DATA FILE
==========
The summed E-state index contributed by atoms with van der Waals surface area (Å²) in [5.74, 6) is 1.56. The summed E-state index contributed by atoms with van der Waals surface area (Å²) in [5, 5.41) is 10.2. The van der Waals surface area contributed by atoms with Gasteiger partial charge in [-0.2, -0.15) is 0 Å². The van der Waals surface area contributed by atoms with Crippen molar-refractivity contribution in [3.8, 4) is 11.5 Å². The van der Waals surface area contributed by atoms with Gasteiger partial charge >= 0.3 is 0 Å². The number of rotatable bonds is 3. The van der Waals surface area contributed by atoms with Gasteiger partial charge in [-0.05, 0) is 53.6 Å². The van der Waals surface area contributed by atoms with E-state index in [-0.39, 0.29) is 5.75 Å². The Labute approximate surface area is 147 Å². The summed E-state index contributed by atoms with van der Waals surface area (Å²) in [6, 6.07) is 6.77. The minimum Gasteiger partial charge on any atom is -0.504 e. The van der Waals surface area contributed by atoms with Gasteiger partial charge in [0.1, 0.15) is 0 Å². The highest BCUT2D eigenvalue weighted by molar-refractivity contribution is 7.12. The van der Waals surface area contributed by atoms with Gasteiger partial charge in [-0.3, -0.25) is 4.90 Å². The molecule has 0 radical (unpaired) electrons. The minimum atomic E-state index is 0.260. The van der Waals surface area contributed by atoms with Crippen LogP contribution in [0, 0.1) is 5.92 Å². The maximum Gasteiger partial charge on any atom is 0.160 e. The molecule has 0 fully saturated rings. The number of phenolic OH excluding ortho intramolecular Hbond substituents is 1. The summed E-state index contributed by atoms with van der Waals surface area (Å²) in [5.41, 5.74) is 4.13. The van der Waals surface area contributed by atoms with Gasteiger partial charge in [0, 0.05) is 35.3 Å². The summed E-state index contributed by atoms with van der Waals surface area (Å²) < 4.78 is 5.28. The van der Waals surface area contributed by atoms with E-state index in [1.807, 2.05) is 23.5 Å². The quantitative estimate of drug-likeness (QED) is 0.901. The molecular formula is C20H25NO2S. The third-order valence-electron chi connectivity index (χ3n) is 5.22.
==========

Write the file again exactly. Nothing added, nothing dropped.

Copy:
The summed E-state index contributed by atoms with van der Waals surface area (Å²) in [5.74, 6) is 1.56. The summed E-state index contributed by atoms with van der Waals surface area (Å²) in [5, 5.41) is 10.2. The van der Waals surface area contributed by atoms with Gasteiger partial charge in [-0.2, -0.15) is 0 Å². The van der Waals surface area contributed by atoms with Crippen molar-refractivity contribution in [3.8, 4) is 11.5 Å². The van der Waals surface area contributed by atoms with Gasteiger partial charge >= 0.3 is 0 Å². The number of rotatable bonds is 3. The van der Waals surface area contributed by atoms with Gasteiger partial charge in [-0.05, 0) is 53.6 Å². The van der Waals surface area contributed by atoms with E-state index in [-0.39, 0.29) is 5.75 Å². The Labute approximate surface area is 147 Å². The summed E-state index contributed by atoms with van der Waals surface area (Å²) in [6, 6.07) is 6.77. The minimum Gasteiger partial charge on any atom is -0.504 e. The van der Waals surface area contributed by atoms with Gasteiger partial charge in [0.1, 0.15) is 0 Å². The highest BCUT2D eigenvalue weighted by molar-refractivity contribution is 7.12. The van der Waals surface area contributed by atoms with Gasteiger partial charge in [-0.3, -0.25) is 4.90 Å². The molecule has 0 radical (unpaired) electrons. The minimum atomic E-state index is 0.260. The van der Waals surface area contributed by atoms with Crippen LogP contribution in [0, 0.1) is 5.92 Å². The maximum Gasteiger partial charge on any atom is 0.160 e. The molecule has 0 fully saturated rings. The number of phenolic OH excluding ortho intramolecular Hbond substituents is 1. The summed E-state index contributed by atoms with van der Waals surface area (Å²) in [5.41, 5.74) is 4.13. The van der Waals surface area contributed by atoms with Gasteiger partial charge in [0, 0.05) is 35.3 Å². The summed E-state index contributed by atoms with van der Waals surface area (Å²) < 4.78 is 5.28. The van der Waals surface area contributed by atoms with E-state index in [1.807, 2.05) is 23.5 Å². The quantitative estimate of drug-likeness (QED) is 0.901. The molecular formula is C20H25NO2S. The third-order valence-electron chi connectivity index (χ3n) is 5.22.